It was a note printed and posted on the door that notified regulars of the bad news. After the closure of Ziegfeld Theatre in 2016, Paris Theatre, New York’s only single-screen theatre, closed its doors at the end of August because it could not renew its lease.
Opened by Pathé Cinéma in 1948 and inaugurated by actress Marlène Dietrich, the “Paris” was a cinema icon. For a long time, only one film a week was shown there without any advertising. “These models are difficult to maintain because the business is based on a single film,” explains Adeline Monzier, UniFrance‘s representative for the United States.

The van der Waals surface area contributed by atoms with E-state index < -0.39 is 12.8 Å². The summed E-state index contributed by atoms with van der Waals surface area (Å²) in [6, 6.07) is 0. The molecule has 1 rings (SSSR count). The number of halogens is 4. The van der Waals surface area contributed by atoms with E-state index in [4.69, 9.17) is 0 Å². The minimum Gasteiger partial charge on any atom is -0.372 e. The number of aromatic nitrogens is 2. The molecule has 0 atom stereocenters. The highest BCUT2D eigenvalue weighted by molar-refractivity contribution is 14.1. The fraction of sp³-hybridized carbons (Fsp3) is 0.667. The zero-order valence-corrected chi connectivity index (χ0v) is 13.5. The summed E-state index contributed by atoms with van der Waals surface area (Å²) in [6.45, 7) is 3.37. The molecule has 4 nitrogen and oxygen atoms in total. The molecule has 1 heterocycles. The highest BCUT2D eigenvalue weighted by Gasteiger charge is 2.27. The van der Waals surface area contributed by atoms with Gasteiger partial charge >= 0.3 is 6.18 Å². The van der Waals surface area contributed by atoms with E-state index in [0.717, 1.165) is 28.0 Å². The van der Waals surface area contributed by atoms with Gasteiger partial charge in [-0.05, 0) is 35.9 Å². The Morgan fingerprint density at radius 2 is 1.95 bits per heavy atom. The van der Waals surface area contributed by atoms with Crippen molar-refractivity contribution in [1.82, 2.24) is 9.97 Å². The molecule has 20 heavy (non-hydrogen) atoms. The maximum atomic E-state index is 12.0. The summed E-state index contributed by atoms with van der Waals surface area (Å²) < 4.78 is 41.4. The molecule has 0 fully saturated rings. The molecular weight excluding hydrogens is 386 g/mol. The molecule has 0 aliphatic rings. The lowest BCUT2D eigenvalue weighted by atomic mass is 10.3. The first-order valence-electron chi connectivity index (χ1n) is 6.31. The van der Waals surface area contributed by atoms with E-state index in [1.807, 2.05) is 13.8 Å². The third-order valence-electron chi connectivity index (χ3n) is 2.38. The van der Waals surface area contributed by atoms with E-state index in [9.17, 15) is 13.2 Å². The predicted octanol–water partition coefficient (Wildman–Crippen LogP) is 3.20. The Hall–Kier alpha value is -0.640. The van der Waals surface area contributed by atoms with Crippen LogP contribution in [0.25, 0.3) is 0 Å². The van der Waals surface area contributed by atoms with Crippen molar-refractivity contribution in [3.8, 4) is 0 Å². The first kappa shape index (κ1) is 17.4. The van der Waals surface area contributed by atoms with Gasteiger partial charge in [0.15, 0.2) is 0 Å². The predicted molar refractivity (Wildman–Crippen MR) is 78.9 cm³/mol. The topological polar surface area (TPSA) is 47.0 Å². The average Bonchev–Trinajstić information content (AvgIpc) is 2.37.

Located near the Plaza Hotel and Central Park, a few steps from Fifth Avenue, the Paris was for a long time a real landmark, a place of meeting and exchange between amateurs of what France calls the seventh art, intellectuals and Hollywood stars. According to Monzier, “it was a theatre that had its success, its loyal partners, that worked with independent distributors and that showcased films by promising foreign, French, but also German and Italian creators.”
The 586-seat theatre was one of the oldest art cinemas in the United States. This closure, and the one of Lincoln Plaza Cinema in 2018, have a “real impact on this type of independent distributor,” notes Monzier. It is “the end of an ara in Midtown.”